(There's also a link from my website.) To log in, you use the same student id
and password that you use for Campus Information System. I do my best to
update the grades on a regular basis and keep everything accurate.
However, I would advise you to check your grades often to make sure there
were no data entry mistakes. I'm always happy to correct any mistakes I've
made. You just need to let me know about them.

Calculators: You may find it helpful to have a graphing calculator.
I do not have any preference regarding which calculator would be most useful,
so you're welcome to choose for yourself. I will allow calculators on some
exams and not on others, depending on the material and whether or
not I think a calculator is necessary. This will be discussed more in class
with each test.

Grading Scale: Although I'm not philosophically opposed to curving
grades, I find it's rarely necessary. The grade scale will be the usual:
A (93-100), A- (90-92), B+ (87-89), B (83-86), B- (80-82), C+ (77-79),
C (73-76), C- (70-72), D+ (67-69), D (63-66), D- (60-62), E (0-59).
If I do need to curve the grades, I will simply shift everything down
by a few points (whatever is necessary).

Other Policies: Due to experience, I have decided to make some
additional policies regarding my classroom administration and grading.
  1. There will be no retakes of exams…ever. Your score is
    what you get.
  2. You may take an alternate exam if you talk to me about it first
    and explain the extenuating circumstances that make it necessary.
    Needing to work, babysitting your siblings, oversleeping, or needing
    more time to study do not pass as acceptable reasons to inconvenience
    me. Getting in a car crash or your mother’s death, on the other
    hand, is sufficient reason to request to take an alternate exam. But,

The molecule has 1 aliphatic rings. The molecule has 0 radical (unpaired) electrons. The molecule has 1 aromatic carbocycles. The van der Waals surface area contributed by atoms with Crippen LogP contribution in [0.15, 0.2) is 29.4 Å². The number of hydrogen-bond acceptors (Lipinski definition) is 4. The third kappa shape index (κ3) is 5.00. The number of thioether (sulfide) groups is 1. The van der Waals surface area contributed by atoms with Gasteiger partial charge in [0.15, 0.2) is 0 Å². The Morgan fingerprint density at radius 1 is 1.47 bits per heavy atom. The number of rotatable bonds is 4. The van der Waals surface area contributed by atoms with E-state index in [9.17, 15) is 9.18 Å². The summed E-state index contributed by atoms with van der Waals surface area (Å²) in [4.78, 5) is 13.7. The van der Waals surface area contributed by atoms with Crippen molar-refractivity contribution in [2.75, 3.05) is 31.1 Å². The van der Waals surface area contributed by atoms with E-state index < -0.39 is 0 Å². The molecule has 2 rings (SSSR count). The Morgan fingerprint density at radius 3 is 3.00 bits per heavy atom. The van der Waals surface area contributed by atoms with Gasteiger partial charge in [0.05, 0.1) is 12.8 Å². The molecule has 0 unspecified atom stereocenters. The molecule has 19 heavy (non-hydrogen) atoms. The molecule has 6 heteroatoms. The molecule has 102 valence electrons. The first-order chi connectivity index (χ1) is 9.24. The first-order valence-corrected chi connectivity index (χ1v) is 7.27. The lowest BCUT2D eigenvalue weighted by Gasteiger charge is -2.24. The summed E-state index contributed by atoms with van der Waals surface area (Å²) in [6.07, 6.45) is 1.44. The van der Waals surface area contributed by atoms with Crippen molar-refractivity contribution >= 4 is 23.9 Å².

it is 100% your responsibility to communicate with me as soon as is
    possible, before the exam occurs (or as soon as possible).
    Talking to me after the problem will be sufficient reason
    for me to allow you to get a zero on that test.
    I reserve the right
    to make alternate exams more difficult than the scheduled exam.
  3. I will demand respectful behavior in my classroom. Examples of
    disrespect include reading a newspaper or magazine in class, social
    chatting with your friend in class, text-messaging your buddies during
    class or cuddling with your girl/boyfriend in class. If you choose to
    be disrespectful during my class, I can guarantee I will take action
    to terminate your disruptive behavior.
  4. There will be no cursing nor negative ranting (for example,
    “math sucks”) on any written work turned in. The penalty
    for such things on your written work will be a zero score on that
    assignment or test!
  5. You need to have a valid email address registered with Campus
    Information System. I will regularly send emails to the class and expect
    you to be responsible for receiving that information.
  6. If you have crisis-level extenuating circumstances which require
    flexibility, it is completely your responsibility to communicate with me
    as soon as possible. The longer you wait to communicate with me, the
    less I can and am willing to do to help.